Rousseau advocated for rough social equality though not total equality. Rousseau was willing to allow two kinds of inequality that included natural inequality that he termed as inequality between the old and young, the strong and weak,  the short and tall, as well as the stupid and wise among others. The second form of inequality was reward inequality that was the inequality that yielded from rewarding people who offered special community services. Rousseau advocated a form of social equality referred to as opportunities equality (Aondohemba 2015). He rejected variations inability as the only justification for social inequalities. As an alternative, Rousseau called attention to how people climbed over each other to get to the top. Based on Feudal and aristocratic world, lords and the chiefs acquired and maintained their status by exploiting others in the society. Even in a situation where the land in feudalism would not produce due to natural causes, the lords still counted debt to the land tenants, to an extend of converting them into slaves. In aristocratic, crude methods were also used to acquire wealth by chiefs. Moreover, wealth was unequally distributed as being chief was a hereditary thing or only happened within the family of chiefs.  Therefore, the powerful and the rich were not vastly wealthier because they were substantially extra-talented and gifted than other people in the society but truly because of the dishonest business practices that they together with their ancestors had used (Siroky & Sigwart, 2014). In Rousseau’s views, they had usually exploited other individuals to attain their peculiar; rich, social status just as described in the feudal world. Rousseau disqualifies this form of social inequality and advocates for social equality where people are offered equal chances in a society (Aondohemba, 2015). Rousseau thus celebrated the fall of feudalism and aristocratic form of governance since it did not practice social equality. On the contrary, the two forms of governance propagated inequality by employing exploitive laws where others will never win but will always remain at the service of the ruling class to aid it in expanding its wealth and power.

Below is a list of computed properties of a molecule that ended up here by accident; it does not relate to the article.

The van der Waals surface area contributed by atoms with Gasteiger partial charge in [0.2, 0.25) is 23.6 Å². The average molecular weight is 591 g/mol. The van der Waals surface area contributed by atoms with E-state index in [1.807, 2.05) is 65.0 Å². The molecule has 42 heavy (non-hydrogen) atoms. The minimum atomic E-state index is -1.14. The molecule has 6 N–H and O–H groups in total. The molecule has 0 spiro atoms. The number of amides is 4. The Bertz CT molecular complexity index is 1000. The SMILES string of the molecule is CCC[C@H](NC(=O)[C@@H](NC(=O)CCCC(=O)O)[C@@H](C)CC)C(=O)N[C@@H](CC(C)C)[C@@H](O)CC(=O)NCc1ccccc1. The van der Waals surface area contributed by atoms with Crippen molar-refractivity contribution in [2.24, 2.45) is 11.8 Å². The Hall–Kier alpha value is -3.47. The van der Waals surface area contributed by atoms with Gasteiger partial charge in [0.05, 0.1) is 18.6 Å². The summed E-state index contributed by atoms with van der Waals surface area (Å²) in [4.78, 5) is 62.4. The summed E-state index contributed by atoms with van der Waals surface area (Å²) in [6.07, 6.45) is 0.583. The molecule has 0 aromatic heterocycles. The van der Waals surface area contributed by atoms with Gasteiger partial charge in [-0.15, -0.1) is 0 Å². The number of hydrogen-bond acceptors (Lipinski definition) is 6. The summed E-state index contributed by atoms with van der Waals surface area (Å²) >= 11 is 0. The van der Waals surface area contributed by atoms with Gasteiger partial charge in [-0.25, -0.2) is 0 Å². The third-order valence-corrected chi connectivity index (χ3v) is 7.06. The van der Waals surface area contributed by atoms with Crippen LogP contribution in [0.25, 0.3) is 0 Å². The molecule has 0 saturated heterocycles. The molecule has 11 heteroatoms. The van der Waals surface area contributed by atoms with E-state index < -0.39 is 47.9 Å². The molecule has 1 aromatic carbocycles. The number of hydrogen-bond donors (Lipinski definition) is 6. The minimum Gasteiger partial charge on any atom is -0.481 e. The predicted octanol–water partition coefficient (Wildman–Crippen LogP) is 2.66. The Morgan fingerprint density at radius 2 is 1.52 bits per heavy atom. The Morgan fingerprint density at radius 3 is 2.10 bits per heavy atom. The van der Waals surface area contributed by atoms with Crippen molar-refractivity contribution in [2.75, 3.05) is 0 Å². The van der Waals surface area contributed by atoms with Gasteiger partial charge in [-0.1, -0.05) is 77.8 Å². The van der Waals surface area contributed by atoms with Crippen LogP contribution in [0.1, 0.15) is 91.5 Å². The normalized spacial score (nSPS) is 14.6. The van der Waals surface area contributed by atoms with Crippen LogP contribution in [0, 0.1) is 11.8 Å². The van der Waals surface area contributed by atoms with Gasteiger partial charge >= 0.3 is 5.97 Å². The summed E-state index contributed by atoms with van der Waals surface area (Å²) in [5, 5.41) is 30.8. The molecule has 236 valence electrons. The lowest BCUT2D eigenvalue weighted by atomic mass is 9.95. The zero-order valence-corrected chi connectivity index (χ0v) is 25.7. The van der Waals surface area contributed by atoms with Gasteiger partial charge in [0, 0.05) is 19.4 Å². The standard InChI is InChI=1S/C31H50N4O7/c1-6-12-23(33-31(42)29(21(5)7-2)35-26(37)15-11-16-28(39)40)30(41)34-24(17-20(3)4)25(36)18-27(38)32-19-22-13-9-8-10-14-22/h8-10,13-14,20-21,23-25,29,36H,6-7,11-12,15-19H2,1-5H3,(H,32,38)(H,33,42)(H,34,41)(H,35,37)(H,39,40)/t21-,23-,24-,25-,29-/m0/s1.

The aristocratic and feudal old world was characterized by a high state of inequality created by their government. The ruling group enriched itself by depriving the rest of the society using fraudulent rules that were unfair and unjust. By so doing the society continued experiencing a high level of inequality with noble continuing falling into slavery due to unmanageable debts. This, in Locke’s view, demonstrated poor governance that was unable to safeguard the human natural rights to property offered by the state of nature. These governments thus did not require to be obeyed by the followers. On the contrary, they needed to be overthrown to have a better system that protects the natural rights of all. Rousseau also claimed those in feudal and aristocratic governments that considered themselves rich and powerful did it by oppressing others in the society. Their status was not through any extraordinary talent. In this regard, the social inequality they created was not justified and should not be there. Rousseau also seems to celebrate the fall of the two ancient governments.

Share with your friends
Order Unique Answer Now

Add a Comment